Landmark elections after reunification

Federal Chancellor Helmut Kohl surrounded by crowds at an election rally in Heiligenstadt, Thuringia, on 5 September 1990.
Federal Chancellor Helmut Kohl surrounded by crowds at an election rally in Heiligenstadt, Thuringia, on 5 September 1990. © picture-alliance / dpa | Oliver Berg

A wall in East and West Germany divided Germany from 1961 until 1989. While a parliamentary democracy was established in the Western Federal Republic of Germany, socialism under a one-party dictatorship was in place in the East, the German Democratic Republic (GDR). The Wall fell on 9 November 1989, paving the way for the reunification of the whole of Germany after years of division. The GDR ultimately acceded to the Federal Republic of Germany on 3 October 1990 and reunification became a reality. Almost two months after reunification, on 2 December 1990, Germans in the East and West elected the 12th German Bundestag. How the unification process would proceed was the focal point of this first free election of an all-German parliament since 1932.

Hopes were high, yet the social and economic challenges were even greater: East German companies had a massive technological deficit to overcome given over 40 years of planned socialist economy. Their trading relations with Eastern Europe had largely collapsed because East German products, which now had to be paid for in D-Mark, the currency of the Federal Republic, did not match the quality of Western products. East German towns and cities were in need of renovation, since the extent of pollution caused by the coal and chemical industries was alarmingly high.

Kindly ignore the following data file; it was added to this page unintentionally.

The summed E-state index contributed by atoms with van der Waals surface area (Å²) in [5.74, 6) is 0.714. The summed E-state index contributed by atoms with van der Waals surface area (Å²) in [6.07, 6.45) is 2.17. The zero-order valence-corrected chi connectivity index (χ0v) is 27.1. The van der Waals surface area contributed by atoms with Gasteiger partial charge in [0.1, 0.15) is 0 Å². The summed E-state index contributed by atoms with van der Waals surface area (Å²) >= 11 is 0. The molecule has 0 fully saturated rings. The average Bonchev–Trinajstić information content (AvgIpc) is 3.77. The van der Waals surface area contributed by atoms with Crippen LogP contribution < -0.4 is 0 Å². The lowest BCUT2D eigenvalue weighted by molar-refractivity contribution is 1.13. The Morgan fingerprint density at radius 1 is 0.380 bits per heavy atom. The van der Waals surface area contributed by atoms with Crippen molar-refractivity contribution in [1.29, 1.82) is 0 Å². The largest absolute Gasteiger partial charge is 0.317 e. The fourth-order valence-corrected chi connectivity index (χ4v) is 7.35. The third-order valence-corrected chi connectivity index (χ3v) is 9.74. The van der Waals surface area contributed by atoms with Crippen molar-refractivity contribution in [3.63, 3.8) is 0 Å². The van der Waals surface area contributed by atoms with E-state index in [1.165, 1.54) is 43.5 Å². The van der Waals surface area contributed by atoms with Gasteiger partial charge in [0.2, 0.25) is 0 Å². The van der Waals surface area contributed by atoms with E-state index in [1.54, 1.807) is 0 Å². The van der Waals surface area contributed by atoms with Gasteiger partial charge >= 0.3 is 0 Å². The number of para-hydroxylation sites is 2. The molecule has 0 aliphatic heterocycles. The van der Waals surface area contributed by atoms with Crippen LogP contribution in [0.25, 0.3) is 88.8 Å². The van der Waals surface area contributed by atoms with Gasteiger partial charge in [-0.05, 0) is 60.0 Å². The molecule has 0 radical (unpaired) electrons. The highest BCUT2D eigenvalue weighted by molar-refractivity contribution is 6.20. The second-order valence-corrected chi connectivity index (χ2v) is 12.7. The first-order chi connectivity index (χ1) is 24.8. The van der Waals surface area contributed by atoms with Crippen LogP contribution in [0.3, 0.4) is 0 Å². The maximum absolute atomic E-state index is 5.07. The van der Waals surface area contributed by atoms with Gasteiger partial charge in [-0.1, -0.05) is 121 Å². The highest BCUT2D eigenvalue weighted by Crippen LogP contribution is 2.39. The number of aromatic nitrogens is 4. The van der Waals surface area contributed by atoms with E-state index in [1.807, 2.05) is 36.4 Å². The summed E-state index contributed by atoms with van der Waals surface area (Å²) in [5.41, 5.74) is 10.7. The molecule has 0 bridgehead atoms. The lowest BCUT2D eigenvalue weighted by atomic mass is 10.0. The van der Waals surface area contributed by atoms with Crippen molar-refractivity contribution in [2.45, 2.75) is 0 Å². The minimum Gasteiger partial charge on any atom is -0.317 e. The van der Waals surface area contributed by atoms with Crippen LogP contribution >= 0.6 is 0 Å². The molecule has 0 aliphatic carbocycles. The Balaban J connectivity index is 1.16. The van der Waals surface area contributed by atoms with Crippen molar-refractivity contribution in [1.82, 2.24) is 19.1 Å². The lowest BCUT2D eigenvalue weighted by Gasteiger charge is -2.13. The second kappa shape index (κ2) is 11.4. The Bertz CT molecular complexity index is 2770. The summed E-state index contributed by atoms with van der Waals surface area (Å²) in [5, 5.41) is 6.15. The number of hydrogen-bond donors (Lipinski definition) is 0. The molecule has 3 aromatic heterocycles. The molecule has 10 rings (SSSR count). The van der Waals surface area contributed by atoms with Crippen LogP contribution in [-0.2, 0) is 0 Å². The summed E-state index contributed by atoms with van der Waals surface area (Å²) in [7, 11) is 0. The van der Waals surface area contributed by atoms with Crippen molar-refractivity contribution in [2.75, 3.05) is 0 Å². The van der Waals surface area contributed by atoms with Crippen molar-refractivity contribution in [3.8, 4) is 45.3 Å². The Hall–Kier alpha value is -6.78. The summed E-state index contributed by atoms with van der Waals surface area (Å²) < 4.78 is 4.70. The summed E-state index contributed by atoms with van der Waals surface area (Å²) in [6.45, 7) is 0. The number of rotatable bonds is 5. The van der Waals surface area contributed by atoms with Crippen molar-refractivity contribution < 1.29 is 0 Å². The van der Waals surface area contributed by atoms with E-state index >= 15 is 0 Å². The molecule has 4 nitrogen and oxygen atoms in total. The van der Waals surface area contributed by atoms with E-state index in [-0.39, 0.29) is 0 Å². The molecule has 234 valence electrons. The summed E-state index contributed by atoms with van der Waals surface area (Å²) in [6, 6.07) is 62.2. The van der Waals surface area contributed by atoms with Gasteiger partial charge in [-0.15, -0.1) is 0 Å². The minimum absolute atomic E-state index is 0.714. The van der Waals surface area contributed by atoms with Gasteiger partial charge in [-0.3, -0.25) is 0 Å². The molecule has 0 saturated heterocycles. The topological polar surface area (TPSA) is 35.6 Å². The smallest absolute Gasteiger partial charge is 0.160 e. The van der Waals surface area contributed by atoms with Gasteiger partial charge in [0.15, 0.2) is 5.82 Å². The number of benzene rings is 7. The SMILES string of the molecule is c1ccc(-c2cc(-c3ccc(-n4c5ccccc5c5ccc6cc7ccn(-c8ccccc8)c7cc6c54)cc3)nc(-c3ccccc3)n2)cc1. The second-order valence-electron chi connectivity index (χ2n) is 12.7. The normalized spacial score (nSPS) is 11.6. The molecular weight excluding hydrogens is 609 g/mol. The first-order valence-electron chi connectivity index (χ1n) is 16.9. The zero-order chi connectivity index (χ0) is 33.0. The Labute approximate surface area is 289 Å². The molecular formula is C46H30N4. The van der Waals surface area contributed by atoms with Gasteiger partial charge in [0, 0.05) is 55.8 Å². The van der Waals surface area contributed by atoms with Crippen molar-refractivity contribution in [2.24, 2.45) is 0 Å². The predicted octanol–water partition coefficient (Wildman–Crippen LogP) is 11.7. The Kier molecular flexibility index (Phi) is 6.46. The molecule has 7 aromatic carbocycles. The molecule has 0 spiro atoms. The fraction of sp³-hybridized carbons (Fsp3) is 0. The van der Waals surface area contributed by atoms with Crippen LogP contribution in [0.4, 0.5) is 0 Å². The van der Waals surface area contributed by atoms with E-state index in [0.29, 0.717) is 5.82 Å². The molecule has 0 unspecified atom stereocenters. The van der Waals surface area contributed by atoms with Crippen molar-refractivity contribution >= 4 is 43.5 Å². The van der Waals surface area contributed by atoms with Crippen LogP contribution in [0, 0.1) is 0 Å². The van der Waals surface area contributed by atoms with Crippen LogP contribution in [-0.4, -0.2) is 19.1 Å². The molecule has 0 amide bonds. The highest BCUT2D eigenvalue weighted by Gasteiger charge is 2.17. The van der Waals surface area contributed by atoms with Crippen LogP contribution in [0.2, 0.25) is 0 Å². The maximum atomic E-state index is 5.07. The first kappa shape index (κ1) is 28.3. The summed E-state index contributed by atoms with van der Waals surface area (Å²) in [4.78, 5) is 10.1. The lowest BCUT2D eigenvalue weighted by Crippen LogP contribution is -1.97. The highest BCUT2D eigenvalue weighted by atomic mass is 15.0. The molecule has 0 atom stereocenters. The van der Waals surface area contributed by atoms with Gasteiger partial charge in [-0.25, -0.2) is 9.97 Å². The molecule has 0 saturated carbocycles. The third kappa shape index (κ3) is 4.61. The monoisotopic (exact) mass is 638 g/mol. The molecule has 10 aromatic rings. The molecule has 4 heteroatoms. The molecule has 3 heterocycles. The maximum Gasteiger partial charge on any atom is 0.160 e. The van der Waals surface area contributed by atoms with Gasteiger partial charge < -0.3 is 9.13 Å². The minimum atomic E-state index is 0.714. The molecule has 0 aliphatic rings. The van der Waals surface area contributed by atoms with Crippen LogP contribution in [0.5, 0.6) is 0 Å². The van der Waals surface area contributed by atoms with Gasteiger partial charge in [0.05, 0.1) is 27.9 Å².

Promises and reality: the era of Helmut Kohl

Helmut Kohl (CDU), Chancellor of the Federal Republic of Germany, had played a decisive role in bringing about reunification and exuded optimism: the five eastern federal states of Mecklenburg-Vorpommern, Brandenburg, Saxony-Anhalt, Saxony and Thuringia, which had previously been part of the GDR, would soon be transformed into ‘prospering landscapes’, said Kohl. This formulation became a common saying that was popular with satirists, in particular once the difficulties of the transformation in East Germany became increasingly clear. During the 1990 election campaign, the Chancellor promised the West Germans ‘internal unity’ without disadvantages and rejected tax increases. The leading Social Democratic candidate, Saarland Minister President Oskar Lafontaine, conversely considered tax increases to be unavoidable. Lafontaine used his election campaign speeches to warn about the proliferating costs of unity and a higher national debt.

Unique elections: East and West in political transformation